Next, I manipulated the variable k by setting it equal to 0.5, 1, and 2, and noticed this transformation stretches the helix in the direction parallel to the z-axis. The visual representation of these three manipulations can be seen in Table 3 below. Since the aim is to manipulate a single helical twist so that its height corresponds to the height of the cylinder, I chose to work within the domain of , and restricted t to the height of the cylinder to more easily manipulate the curve. Since one helical twist corresponds to one cycle of a sinusoidal function, I recognized that when t = 3.4, the product of in and must equal the period of 2π for the curve to have a height of exactly one cycle. Thus:
The k-value of 1.85 makes sense logically as of the three helices (k = 0.5, k = 1, k = 2), the helix with k = 2 can be visually seen to have a height closest to the actual height (Table 3).
Table 3. Applying Transformations of Horizontal Dilations to the Helix.
k = 0.5
k = 1
k = 2
The final transformation to achieve the DNA’s second strand is a vertical shift, which was created by replicating the helix previously found, and then simply adding a value of c to the z-parameter. The second helix, illustrated in green in Figure 7, is vertically shifted up by 1.2 (=) nm, in accordance with the actual distance between DNA strands (refer to Figure 1).
The complete parametrization of the B-DNA double helix, with a vertical dilation (a) by a factor of 1, horizontal dilation (k) by a factor of , and vertical shift (c) of nm can now be applied to the parametric equations defined above (②). This is summarized in Table 4.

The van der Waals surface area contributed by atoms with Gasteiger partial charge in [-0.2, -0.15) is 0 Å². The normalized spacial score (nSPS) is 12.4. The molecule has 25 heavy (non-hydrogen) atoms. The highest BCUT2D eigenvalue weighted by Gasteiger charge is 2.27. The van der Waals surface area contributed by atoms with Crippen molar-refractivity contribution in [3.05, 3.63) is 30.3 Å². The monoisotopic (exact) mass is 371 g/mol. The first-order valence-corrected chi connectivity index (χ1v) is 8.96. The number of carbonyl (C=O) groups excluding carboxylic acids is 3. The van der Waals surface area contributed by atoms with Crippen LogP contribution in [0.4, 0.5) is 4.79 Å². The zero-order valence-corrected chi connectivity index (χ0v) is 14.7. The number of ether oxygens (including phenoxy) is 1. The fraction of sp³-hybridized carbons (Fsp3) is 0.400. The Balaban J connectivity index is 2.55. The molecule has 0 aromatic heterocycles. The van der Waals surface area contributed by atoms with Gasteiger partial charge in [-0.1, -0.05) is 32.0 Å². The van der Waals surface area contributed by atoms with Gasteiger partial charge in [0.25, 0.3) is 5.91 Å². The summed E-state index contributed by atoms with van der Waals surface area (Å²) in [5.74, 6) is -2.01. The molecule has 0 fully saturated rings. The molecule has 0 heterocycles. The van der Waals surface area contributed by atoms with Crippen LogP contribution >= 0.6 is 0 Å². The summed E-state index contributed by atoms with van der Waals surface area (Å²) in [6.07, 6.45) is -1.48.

Table 4. Parametrization of B-DNA Double Helix.
Original Strand (black):
Second Strand (green):
Since a helix is a vector-valued function, the parametric equations established above for a B-DNA helix can be rewritten as the sum of the three base vectors: i = (1, 0, 0), j = (0, 1, 0), and k = (0, 0, 1), where function . Letting represent the curve of the first strand, and represent the second strand, I get:
Through applying transformations to the parent parametric equations of a helix (①) in GeoGebra, I was able to find the parametrization of B-DNA in the most accurate and unbiased way. This technological approach entirely eliminated the limitations of using physical materials, such as equipment uncertainties or human error. Moreover, since the 3D graphing calculator provides an immediate visual representation of any inputted function, the effects of each transformation could be illustrated, ultimately aiding me in parametrizing B-DNA. Without technology, recreating a physical model would only provide one specific model with fixed dimensions, and even if flexible material were to be used, the adjustment of the model would introduce new uncertainties, ultimately being less accurate than a digital model. I am satisfied with the model I have created technologically and believe it has allowed me to determine the most accurate parameterization, which I can now use to further explore the helix function and find its properties.